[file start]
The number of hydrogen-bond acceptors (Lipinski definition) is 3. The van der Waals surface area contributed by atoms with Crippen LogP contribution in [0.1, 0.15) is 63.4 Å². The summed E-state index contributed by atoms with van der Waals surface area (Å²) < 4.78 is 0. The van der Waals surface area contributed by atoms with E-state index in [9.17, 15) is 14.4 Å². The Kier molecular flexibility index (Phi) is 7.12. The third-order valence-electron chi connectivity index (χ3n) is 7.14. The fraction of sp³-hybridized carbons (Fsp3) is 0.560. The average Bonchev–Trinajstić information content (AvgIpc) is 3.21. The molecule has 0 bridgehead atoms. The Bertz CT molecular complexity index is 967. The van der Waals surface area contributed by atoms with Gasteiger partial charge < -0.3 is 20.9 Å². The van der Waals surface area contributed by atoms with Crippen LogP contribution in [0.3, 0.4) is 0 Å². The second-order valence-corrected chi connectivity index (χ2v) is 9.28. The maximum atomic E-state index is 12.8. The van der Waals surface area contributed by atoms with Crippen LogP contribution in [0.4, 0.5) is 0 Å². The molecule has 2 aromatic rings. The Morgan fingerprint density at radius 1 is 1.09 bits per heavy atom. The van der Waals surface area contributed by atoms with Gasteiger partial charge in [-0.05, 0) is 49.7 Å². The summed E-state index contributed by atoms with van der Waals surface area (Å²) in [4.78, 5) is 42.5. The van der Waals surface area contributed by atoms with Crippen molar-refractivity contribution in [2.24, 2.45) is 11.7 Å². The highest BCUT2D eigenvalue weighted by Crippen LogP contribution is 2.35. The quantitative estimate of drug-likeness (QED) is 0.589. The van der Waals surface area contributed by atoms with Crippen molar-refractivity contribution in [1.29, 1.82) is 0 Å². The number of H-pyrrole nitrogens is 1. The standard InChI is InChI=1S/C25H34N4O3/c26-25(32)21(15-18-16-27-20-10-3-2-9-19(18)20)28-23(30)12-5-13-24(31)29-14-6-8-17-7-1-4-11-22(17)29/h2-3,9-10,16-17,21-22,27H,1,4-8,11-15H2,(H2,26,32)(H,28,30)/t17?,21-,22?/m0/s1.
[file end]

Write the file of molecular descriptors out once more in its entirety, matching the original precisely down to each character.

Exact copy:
The number of hydrogen-bond acceptors (Lipinski definition) is 3. The van der Waals surface area contributed by atoms with Crippen LogP contribution in [0.1, 0.15) is 63.4 Å². The summed E-state index contributed by atoms with van der Waals surface area (Å²) < 4.78 is 0. The van der Waals surface area contributed by atoms with E-state index in [9.17, 15) is 14.4 Å². The Kier molecular flexibility index (Phi) is 7.12. The third-order valence-electron chi connectivity index (χ3n) is 7.14. The fraction of sp³-hybridized carbons (Fsp3) is 0.560. The average Bonchev–Trinajstić information content (AvgIpc) is 3.21. The molecule has 0 bridgehead atoms. The Bertz CT molecular complexity index is 967. The van der Waals surface area contributed by atoms with Gasteiger partial charge < -0.3 is 20.9 Å². The van der Waals surface area contributed by atoms with Crippen LogP contribution in [0.3, 0.4) is 0 Å². The second-order valence-corrected chi connectivity index (χ2v) is 9.28. The maximum atomic E-state index is 12.8. The van der Waals surface area contributed by atoms with Crippen LogP contribution in [0.4, 0.5) is 0 Å². The molecule has 2 aromatic rings. The Morgan fingerprint density at radius 1 is 1.09 bits per heavy atom. The van der Waals surface area contributed by atoms with Gasteiger partial charge in [-0.05, 0) is 49.7 Å². The summed E-state index contributed by atoms with van der Waals surface area (Å²) in [4.78, 5) is 42.5. The van der Waals surface area contributed by atoms with Crippen molar-refractivity contribution in [2.24, 2.45) is 11.7 Å². The highest BCUT2D eigenvalue weighted by Crippen LogP contribution is 2.35. The quantitative estimate of drug-likeness (QED) is 0.589. The van der Waals surface area contributed by atoms with Crippen molar-refractivity contribution in [1.29, 1.82) is 0 Å². The number of H-pyrrole nitrogens is 1. The standard InChI is InChI=1S/C25H34N4O3/c26-25(32)21(15-18-16-27-20-10-3-2-9-19(18)20)28-23(30)12-5-13-24(31)29-14-6-8-17-7-1-4-11-22(17)29/h2-3,9-10,16-17,21-22,27H,1,4-8,11-15H2,(H2,26,32)(H,28,30)/t17?,21-,22?/m0/s1.